Sittin' Here Pickin' the Blues

( 1 )

Editorial Reviews

Barnes & Noble - David McGee
An encapsulation in Doc and Merle Watson's broad definition of the blues, and a case study of gifted musicians working wonders with stringed instruments, Sittin' Here Pickin' the Blues was originally released on the Flying Fish label in 1985 and sees expanded reissue with eight bonus tracks drawn from the Watsons' Flying Fish catalogue. Doc, on guitar and vocals, and his gifted son, the late Merle, on slide guitar are supported throughout by T. Michael Coleman on bass and, on most cuts, by the estimable Sam Bush on fiddle and mandolin. The additional tracks include the likes of Mark O'Connor, Herb Pedersen, Charlie Musselwhite, Elvis Presley's drummer Ron Tutt, and even ...
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Editorial Reviews

Barnes & Noble - David McGee
An encapsulation in Doc and Merle Watson's broad definition of the blues, and a case study of gifted musicians working wonders with stringed instruments, Sittin' Here Pickin' the Blues was originally released on the Flying Fish label in 1985 and sees expanded reissue with eight bonus tracks drawn from the Watsons' Flying Fish catalogue. Doc, on guitar and vocals, and his gifted son, the late Merle, on slide guitar are supported throughout by T. Michael Coleman on bass and, on most cuts, by the estimable Sam Bush on fiddle and mandolin. The additional tracks include the likes of Mark O'Connor, Herb Pedersen, Charlie Musselwhite, Elvis Presley's drummer Ron Tutt, and even Tom Scott on clarinet adding a delightful solo on a swinging rendition of Jimmie Rodgers's "Any Old Time". These fellows can do no wrong here. The instrumental interplay is as vibrant and soulful as it is flawlessly executed, and Doc's earthy baritone delivers the emotional content in spades. When Bush and O'Connor join the festivities, their fiddle sorties wending through the hot picking transport the feel of the songs from the Appalachian backwoods to the Hot Club of France. These blues come in all shades, though -- from a faithful rendition yodeling included of Rodgers's "Hobo Bill's Last Ride" to a down-and-dirty take on the Sonny Terry–Brownie McGhee song "I'm a Stranger Here" with Doc blowing some low-down harp to a slow, grinding reading of the Ted Koehler–Harold Arlen chestnut "Stormy Weather." Doc goes it solo for a tasty version of W. C. Handy's "St. Louis Blues," and he and Merle get into some stimulating guitar dialogue, abetted only by Coleman's bass, on the pop-ish instrumental "Windy and Warm." This classic just got a whole lot better.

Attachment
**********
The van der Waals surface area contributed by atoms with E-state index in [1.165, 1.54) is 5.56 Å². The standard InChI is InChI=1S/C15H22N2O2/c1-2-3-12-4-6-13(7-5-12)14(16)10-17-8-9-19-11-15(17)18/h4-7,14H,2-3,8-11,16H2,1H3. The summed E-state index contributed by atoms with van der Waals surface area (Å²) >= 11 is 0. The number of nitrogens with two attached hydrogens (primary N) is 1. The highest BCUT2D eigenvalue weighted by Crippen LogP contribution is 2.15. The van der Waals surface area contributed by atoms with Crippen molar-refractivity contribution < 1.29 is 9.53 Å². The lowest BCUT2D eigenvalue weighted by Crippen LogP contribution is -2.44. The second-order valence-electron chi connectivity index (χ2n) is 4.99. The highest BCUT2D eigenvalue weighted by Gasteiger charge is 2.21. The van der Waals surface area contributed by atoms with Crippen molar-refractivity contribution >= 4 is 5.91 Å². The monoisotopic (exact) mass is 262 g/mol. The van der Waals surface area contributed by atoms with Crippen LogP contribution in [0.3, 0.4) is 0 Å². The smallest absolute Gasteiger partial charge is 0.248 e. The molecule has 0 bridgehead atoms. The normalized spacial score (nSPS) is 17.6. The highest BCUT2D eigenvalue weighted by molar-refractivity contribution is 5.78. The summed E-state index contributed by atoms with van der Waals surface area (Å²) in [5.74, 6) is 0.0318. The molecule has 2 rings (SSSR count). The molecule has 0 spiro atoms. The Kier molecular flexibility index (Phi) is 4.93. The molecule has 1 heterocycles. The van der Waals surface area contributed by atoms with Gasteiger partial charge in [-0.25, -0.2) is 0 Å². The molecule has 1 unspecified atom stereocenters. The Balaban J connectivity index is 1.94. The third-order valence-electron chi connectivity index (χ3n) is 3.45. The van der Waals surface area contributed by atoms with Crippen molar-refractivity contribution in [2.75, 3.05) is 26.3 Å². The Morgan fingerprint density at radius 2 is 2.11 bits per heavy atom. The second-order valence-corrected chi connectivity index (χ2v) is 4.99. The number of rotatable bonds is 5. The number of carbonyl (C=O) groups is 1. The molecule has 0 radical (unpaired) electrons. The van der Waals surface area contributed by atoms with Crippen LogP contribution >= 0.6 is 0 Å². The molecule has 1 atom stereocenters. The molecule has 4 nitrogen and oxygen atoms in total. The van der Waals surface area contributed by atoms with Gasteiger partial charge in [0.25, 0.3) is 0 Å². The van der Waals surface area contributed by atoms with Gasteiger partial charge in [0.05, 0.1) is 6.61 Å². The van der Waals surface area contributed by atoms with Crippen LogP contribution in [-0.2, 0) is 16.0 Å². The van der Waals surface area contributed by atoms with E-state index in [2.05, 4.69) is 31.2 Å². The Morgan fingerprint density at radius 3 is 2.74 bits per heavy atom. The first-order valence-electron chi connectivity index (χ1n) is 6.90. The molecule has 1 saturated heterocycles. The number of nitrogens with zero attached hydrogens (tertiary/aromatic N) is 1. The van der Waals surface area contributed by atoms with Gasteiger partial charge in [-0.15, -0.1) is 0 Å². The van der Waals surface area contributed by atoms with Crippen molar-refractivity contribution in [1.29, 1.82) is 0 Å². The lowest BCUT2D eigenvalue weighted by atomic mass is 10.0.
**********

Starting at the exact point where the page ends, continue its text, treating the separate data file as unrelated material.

All Music Guide - Ronnie D. Lankford
While many folk-country artists have long since severed their connections with the blues, guitarist Doc Watson has never forgotten his. Watson's commitment to the blues deepened as his son, the late Merle Watson, picked up the guitar and joined him on-stage and in the studio. Sittin' Here Pickin' the Blues reaches back to several Doc and Merle Watson albums recorded for Rounder in the early- to mid-'80s, including the classic Pickin' the Blues. All of the 20 cuts emphasize the bluesy side of country music, from founding father Jimmie Rodgers to the Piedmont picking style of John Hurt to favorite standards like "How Long Blues." As with most of Watson and son's efforts, they surround themselves with good musicians -- Sam Bush, Mark O'Connor, and T. Michael Coleman -- and rely on straightforward arrangements that allow everyone a chance to solo. Perhaps the greatest treat, though, is the guitar playing. On a number of cuts -- including "Freight Train Blues," "Hobo Bill's Last Ride," and "Mississippi Heavy Water Blues" -- Merle Watson plays slide, while Doc Watson brings his distinct fingerpicking style to each cut. Sittin' Here Pickin' the Blues also offers a few nice surprises, like versions of "Stormy Weather" and "St. Louis Blues." This is a superb collection, sure to please Watson fans, guitar players, and anyone who enjoys honest acoustic music.